Well, not so's you'd notice, but it was a year ago today that I started this blog. Back then, I was coming off a sabbatical. I was full of math ideas and blog ideas, and my husband was urging me to write. Child care was relatively easy: K-daughter had just moved in with us. We'd had J-son in the home for something like a year, officially adopted for about a month.
Now, a year later, I really want to find a way to do more math. I kid you not. I love my job. It also looks like I'm going to need to spend a lot more time with my children. And blogging, well, it's fun, but it's like another job. Coming up with posts consumes energy and time that, I've decided, I want to spend on math. And that I ought to spend on my sons.
I don't think I can give up cold-turkey; I'm going to cut back to three days a week for the summer and see how it goes. Being frugal with my time, if not with my money. (Besides . . . heh-heh . . . like any good professor, I found a graduate student to pick up my slack!)
I thought my original post from last May 23, 2011 would seem weird to me, after a year had passed. But I think I still like it. Here it is:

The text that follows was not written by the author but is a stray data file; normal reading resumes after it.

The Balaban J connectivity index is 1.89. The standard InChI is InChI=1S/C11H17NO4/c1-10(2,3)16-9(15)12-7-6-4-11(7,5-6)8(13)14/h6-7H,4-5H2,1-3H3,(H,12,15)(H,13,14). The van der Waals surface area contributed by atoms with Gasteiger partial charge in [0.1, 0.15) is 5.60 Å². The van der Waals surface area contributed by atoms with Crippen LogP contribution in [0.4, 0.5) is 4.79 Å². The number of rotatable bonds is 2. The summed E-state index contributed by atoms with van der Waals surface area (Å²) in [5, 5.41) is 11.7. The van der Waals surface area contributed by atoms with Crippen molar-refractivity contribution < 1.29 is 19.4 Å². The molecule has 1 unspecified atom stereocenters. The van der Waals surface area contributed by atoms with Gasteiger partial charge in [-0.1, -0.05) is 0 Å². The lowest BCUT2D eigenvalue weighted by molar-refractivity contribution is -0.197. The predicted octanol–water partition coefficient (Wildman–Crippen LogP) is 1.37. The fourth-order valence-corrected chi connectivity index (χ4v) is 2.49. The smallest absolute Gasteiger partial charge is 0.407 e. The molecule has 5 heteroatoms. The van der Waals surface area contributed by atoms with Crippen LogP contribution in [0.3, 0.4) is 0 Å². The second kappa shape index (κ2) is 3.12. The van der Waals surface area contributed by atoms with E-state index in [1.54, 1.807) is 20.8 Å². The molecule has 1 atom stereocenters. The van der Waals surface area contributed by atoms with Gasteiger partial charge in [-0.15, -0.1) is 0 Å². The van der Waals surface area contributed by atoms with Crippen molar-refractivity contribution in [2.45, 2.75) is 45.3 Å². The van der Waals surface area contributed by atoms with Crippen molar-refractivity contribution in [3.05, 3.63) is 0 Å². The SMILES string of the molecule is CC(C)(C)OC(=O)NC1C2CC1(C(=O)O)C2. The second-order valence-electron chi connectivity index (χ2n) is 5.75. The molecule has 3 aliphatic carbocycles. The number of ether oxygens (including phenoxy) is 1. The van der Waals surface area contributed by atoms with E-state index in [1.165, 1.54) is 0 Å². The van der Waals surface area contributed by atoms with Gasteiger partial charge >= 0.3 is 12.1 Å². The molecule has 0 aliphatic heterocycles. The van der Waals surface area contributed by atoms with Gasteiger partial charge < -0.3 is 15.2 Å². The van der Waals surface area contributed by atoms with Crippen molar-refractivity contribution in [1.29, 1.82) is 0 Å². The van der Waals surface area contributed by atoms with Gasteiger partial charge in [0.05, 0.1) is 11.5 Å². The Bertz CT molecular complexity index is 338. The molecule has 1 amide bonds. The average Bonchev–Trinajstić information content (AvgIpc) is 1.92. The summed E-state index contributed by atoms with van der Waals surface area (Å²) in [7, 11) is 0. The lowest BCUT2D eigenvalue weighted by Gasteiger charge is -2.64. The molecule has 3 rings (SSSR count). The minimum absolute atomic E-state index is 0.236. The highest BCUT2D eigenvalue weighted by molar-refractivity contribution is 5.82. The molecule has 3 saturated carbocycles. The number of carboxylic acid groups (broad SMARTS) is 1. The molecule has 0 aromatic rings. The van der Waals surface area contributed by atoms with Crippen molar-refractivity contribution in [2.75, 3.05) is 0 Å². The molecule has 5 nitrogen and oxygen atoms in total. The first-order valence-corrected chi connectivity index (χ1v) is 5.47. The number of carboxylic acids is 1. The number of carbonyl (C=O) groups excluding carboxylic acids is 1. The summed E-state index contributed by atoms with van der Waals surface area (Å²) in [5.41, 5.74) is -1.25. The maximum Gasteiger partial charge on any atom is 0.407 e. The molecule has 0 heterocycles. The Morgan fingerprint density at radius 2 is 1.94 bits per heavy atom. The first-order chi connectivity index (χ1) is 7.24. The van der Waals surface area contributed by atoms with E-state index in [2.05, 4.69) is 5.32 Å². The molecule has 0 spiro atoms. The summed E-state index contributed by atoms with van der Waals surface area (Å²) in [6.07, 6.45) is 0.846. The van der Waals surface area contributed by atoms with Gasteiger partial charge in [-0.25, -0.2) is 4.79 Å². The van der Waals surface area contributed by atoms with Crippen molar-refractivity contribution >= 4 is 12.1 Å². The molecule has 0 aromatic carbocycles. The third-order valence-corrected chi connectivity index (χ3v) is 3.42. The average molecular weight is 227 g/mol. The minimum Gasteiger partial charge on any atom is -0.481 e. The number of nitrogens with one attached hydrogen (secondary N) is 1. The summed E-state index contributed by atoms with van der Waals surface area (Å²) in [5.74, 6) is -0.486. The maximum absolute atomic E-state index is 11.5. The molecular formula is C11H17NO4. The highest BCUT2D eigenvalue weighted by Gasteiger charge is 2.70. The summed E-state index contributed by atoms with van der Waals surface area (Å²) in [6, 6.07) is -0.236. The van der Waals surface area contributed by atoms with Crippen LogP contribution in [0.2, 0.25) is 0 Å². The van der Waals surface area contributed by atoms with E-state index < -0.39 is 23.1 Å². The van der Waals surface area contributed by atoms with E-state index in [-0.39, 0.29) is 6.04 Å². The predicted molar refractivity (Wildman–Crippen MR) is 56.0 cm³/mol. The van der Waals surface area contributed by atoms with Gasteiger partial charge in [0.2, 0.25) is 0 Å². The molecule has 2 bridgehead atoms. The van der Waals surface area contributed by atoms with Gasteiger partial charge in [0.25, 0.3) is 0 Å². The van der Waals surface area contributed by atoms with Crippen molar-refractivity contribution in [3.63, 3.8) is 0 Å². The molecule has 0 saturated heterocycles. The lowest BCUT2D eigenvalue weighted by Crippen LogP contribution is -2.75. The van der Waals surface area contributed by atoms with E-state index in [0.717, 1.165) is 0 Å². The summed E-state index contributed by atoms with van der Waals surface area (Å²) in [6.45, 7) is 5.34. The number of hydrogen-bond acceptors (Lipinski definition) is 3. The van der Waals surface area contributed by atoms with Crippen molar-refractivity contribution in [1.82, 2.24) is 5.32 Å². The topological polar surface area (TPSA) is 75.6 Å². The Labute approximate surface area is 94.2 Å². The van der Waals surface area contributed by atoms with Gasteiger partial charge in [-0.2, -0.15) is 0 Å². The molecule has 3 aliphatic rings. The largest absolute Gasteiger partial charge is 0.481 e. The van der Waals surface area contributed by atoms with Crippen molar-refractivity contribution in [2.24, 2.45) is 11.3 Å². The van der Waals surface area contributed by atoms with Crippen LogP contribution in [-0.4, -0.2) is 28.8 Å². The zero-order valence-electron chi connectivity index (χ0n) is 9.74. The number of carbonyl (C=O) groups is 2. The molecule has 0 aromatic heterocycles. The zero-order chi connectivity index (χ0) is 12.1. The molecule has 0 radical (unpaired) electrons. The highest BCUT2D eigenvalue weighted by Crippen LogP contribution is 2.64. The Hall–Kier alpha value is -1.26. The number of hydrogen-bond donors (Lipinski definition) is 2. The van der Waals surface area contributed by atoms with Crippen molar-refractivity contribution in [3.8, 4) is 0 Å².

I'm not actually a miser, but it's true that I almost never spend more than $1 on any of the clothes I buy, whether for me or my children. I cook from scratch. I do my own plumbing repairs.
We live in a world that thinks the proper thing to do is spend money on ourselves -- as that advertisement goes, "Sure it costs more, but I'm worth it." Intentionally scrimping on ourselves is counter-cultural. But I believe that we're happier if we spend our money on things that are bigger than us, things that are outside of us. I want to be able to help a friend in need, or to donate to a cause I believe in, and to tithe to my church.
It's one thing to agree in principal that we should deny ourselves, pick up our crosses, and follow grander visions. It's another thing to figure out how to do that when we're wandering with our kids through the mall or pushing that cart down the aisles of the grocery store: do we not buy food? Do we have to dress our kids like thrift-shop hobos? And isn't our own time valuable enough to merit those conveniences -- who really has time to mend a pair of pants?
I know it's not easy at first to live a life of thrift and discipline, but most great things aren't easy. Like making music or excelling at sports or learning to cure illness, living a life of frugality takes practice. It's something I teach my kids every day, and they're just about as good at discipline and thrift as they are at playing the drums (that is, they're still wild and loud, but they're getting there).
But it's a joy to be able to deny ourselves well, and this blog is about that joy.